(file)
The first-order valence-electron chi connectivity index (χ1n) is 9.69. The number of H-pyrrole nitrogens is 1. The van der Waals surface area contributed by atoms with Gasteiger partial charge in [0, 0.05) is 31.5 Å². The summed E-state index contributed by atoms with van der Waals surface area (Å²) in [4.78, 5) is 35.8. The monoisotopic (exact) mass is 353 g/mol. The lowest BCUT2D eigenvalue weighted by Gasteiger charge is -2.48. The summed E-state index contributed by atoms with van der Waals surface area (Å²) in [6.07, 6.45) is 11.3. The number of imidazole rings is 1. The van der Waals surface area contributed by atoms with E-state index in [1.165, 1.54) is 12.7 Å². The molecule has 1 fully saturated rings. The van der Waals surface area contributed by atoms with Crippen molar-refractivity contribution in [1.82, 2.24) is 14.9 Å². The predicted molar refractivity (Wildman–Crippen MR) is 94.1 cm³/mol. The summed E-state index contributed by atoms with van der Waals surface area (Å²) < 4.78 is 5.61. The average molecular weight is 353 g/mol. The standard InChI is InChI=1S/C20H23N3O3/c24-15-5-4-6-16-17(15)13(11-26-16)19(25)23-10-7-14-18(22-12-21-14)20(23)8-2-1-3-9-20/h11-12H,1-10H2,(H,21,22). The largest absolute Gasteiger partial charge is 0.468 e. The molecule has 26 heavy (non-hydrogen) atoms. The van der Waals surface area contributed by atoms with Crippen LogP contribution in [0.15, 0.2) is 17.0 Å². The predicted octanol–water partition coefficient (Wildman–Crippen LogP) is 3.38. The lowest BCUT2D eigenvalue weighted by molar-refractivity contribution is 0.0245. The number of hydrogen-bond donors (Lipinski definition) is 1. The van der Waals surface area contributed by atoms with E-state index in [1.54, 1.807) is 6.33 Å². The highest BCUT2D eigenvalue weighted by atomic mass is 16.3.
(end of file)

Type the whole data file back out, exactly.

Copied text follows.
The first-order valence-electron chi connectivity index (χ1n) is 9.69. The number of H-pyrrole nitrogens is 1. The van der Waals surface area contributed by atoms with Gasteiger partial charge in [0, 0.05) is 31.5 Å². The summed E-state index contributed by atoms with van der Waals surface area (Å²) in [4.78, 5) is 35.8. The monoisotopic (exact) mass is 353 g/mol. The lowest BCUT2D eigenvalue weighted by Gasteiger charge is -2.48. The summed E-state index contributed by atoms with van der Waals surface area (Å²) in [6.07, 6.45) is 11.3. The number of imidazole rings is 1. The van der Waals surface area contributed by atoms with E-state index in [1.165, 1.54) is 12.7 Å². The molecule has 1 fully saturated rings. The van der Waals surface area contributed by atoms with Crippen molar-refractivity contribution in [1.82, 2.24) is 14.9 Å². The predicted molar refractivity (Wildman–Crippen MR) is 94.1 cm³/mol. The summed E-state index contributed by atoms with van der Waals surface area (Å²) < 4.78 is 5.61. The average molecular weight is 353 g/mol. The standard InChI is InChI=1S/C20H23N3O3/c24-15-5-4-6-16-17(15)13(11-26-16)19(25)23-10-7-14-18(22-12-21-14)20(23)8-2-1-3-9-20/h11-12H,1-10H2,(H,21,22). The largest absolute Gasteiger partial charge is 0.468 e. The molecule has 26 heavy (non-hydrogen) atoms. The van der Waals surface area contributed by atoms with Crippen LogP contribution in [0.15, 0.2) is 17.0 Å². The predicted octanol–water partition coefficient (Wildman–Crippen LogP) is 3.38. The lowest BCUT2D eigenvalue weighted by molar-refractivity contribution is 0.0245. The number of hydrogen-bond donors (Lipinski definition) is 1. The van der Waals surface area contributed by atoms with E-state index in [1.54, 1.807) is 6.33 Å². The highest BCUT2D eigenvalue weighted by atomic mass is 16.3.